The case revived memories of an attack two years ago outside a synagogue in the eastern German city of Halle, when a neo-Nazi gunman sought to storm the
Jewish temple while worshippers were inside marking Yom Kippur.
There was a huge police deployment late Wednesday at the synagogue in the western city of Hagen, which was forced to cancel an event over the threat.
A 16-year-old Syrian was among four people detained Thursday over the case.
“It appears that prior to today on Yom Kippur, a Islamist motivated attack was averted,” said Armin Laschet, the state premier of Germany’s most populous region North Rhine-Westphalia, where Hagen is located.
“We will do everything we can to clarify which networks may have been behind” the plot, added Laschet, who is also running to succeed Chancellor Angela Merkel as Germany’s leader.
The region’s interior minister Herbert Reul added that officials had “concrete” details about the plot.
“Time of action, intended crime scene and perpetrator were clearly cited,” said Reul.
Investigators were still searching sites in the city, said police.
Both Spiegel weekly and Bild daily had reported without quoting sources that a foreign intelligence service had passed on a tip that a 16-year-old Syrian was planning an explosives attack on a synagogue.
In the 2019 attack, a bolted door at the synagogue was the only thing that prevented the assailant from carrying out the bloodbath.
After failing to gain entry, he shot dead a female passer-by and a man at a kebab shop.
The gunman, Stephan Balliet, was sentenced to life in prison in 2020 over the assault that nearly became the country’s worst anti-Semitic atrocity since World War II.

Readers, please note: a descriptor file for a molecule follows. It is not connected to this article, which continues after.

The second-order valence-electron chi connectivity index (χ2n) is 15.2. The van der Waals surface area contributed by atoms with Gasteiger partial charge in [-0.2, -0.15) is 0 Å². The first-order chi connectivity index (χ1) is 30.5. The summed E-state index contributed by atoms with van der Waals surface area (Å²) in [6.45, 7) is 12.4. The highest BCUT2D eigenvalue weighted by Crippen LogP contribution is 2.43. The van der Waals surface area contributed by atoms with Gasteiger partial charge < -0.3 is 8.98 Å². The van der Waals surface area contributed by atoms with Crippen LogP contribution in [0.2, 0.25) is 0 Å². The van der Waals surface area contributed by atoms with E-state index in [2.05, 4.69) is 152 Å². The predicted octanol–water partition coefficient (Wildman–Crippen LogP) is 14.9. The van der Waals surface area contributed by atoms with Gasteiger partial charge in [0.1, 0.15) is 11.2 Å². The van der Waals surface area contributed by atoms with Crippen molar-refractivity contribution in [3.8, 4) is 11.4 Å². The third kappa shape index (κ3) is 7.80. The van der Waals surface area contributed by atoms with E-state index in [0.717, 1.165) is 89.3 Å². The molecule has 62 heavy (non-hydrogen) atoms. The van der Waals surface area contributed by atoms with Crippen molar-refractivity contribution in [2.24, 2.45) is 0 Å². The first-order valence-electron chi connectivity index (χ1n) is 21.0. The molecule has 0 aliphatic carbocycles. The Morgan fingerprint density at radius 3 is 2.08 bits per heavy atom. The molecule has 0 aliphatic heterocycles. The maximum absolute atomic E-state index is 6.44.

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Anti-Semitic crimes have risen steadily in Germany in recent years, with 2,032 offences recorded in 2019, up 13 percent on the previous year.
They have sparked soul-searching in Germany, which has placed a huge emphasis on atoning for the murder of six million European Jews by Adolf Hitler’s Nazi regime during World War II.
The arrival in parliament of the far-right AfD, whose leaders openly question Germany’s culture of historical remembrance, has contributed to the change in atmosphere.
The influx of more than a million asylum seekers, many from Muslim countries such as Syria, Afghanistan or Iraq, has also played a role in growing hostility against Jews in recent years.
In an assault that sparked revulsion in Germany, a Syrian migrant was charged for lashing out with a belt in April 2018 at an Israeli man wearing a Jewish kippa skullcap.
Federal Interior Minister Horst Seehofer said this month that German security services had thwarted 23 terrorist attacks since 2000.
Islamists have committed several violent attacks in Germany in recent years, the deadliest being a truck rampage at a Berlin Christmas market in December 2016 that killed 12 people.
The Tunisian attacker, a failed asylum seeker, was a supporter of the Islamic State jihadist group.
More recently, one man was killed and another seriously injured in an Islamist knife attack in the city of Dresden last October. A 21-year-old Syrian man with a known Islamist background was convicted in May over the homophobic attack.
The number of Islamists considered dangerous in Germany rose sharply between 2015 and 2018, according to security services.
But numbers have declined since then, with just 615 considered dangerous by the latest count – compared with 730 in January 2018.
At the same time, Germany was also battling a wave of far-right violence.
The number of crimes committed by right-wing extremists in post-war Germany jumped to its highest level ever recorded in 2020, according to official
figures in May.
Police recorded 23,604 crimes of a far-right nature last year, a jump of over five percent on the previous year, and the highest figure since records began in .
Seehofer has called right-wing extremism the “biggest threat” to Germany.
By Hui Min NEO